12. The universal dimensional gauge table as set forth in claim 1, wherein, for verification of parts of small dimensions, removable small tables are screwed on top of the gauge table by means of screws in suitable innerly threaded holes, said screws having a body passing through a lower aperture and a head supported on a shoulder generated by an upper aperture in which said head is embedded.
13. The universal dimensional gauge table as set forth in claim 1, wherein each of the two keys has a stem with a head having a slot and a hole in which can pivot an orientable cylinder, said orientable cylinder having a support face centrally provided with a hole in order to freely receive with no clearance a male and respectively a female threading feeler through a hole of a greater diameter.
14. The universal dimensional gauge table as set forth in claim 13, further comprising a pin of a same diameter than the hole in the orientable cylinder, said pin passing through said hole and being supported on two identical calibration wedges, whereby enabling an adjustment for placing in a same axis the male and female threading feelers and in a plane parallel to top of the gauge table, and there is further provided adjustment means comprising screws for locking each orientable cylinder, and screws for supporting the keys and locking the keys in height (FIGS. 46-49).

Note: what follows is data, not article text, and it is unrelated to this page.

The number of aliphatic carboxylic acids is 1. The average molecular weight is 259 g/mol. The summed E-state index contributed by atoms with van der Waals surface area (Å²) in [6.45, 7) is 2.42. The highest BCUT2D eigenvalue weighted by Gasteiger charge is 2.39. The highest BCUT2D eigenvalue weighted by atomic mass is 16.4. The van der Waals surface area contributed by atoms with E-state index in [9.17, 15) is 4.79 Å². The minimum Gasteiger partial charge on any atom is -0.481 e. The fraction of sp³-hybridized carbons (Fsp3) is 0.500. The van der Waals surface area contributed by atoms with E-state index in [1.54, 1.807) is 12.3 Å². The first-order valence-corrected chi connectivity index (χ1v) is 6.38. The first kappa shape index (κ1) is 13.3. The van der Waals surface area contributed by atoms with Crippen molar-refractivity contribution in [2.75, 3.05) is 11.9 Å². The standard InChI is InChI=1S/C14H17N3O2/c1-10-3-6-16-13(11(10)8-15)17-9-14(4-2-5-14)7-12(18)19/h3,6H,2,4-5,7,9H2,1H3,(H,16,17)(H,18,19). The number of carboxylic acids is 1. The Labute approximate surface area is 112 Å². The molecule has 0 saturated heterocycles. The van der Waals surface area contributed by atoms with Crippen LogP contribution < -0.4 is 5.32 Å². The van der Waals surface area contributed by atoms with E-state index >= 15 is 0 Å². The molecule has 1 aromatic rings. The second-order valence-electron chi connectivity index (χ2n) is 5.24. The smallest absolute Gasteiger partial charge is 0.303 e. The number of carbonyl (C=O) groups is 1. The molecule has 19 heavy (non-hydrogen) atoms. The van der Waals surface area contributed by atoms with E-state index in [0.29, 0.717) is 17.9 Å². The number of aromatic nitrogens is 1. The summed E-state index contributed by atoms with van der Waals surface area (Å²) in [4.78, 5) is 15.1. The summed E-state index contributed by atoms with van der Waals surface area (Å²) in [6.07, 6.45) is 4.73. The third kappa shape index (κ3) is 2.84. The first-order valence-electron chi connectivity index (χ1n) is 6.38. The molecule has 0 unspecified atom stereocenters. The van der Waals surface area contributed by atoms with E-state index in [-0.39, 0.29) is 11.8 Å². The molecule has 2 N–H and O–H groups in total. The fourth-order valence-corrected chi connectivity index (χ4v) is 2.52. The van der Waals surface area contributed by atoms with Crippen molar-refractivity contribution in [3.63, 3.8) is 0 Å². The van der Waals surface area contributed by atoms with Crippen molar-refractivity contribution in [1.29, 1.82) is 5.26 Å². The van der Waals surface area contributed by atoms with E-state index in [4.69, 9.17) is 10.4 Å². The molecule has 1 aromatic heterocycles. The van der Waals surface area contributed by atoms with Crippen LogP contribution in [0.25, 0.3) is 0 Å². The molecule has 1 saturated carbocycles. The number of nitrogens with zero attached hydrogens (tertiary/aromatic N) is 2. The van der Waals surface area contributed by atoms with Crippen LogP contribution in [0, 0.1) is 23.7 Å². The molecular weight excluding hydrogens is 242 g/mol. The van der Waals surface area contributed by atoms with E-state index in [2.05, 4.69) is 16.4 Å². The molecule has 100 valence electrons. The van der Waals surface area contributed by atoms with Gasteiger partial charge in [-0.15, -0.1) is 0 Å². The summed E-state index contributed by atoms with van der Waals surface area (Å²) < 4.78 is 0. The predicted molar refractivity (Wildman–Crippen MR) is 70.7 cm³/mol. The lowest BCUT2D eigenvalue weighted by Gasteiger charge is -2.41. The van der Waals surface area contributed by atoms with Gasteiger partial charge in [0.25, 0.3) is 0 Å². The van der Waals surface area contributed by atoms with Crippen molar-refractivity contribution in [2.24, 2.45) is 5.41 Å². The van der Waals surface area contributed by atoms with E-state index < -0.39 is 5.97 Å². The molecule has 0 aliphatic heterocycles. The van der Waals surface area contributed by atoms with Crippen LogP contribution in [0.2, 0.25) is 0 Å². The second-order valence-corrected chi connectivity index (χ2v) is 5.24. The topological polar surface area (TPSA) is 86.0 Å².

15. The universal dimensional gauge table as set forth in claim 1, wherein each of the two keys has a stem with a head having a slot, an angle shaped part having two arms, one arm of said angle shaped part being pivotally engageable into said slot, the other arm of said angle shaped part being provided with a hole in order to freely receive with no clearance a male and respectively a female threading feeler.
16. The universal dimensional gauge table as set forth in claim 15, further comprising a pin of a same diameter than said hole, said pin passing through said hole and being supported on two identical calibrated wedges, whereby enabling an adjustment for placing in a same axis the male and female threading feelers and in a plane parallel to top of the gauge table, and there is further provided adjustment means comprising screws for locking each angle shaped part, and screws for supporting the keys and locking the keys in height (FIGS. 50-51).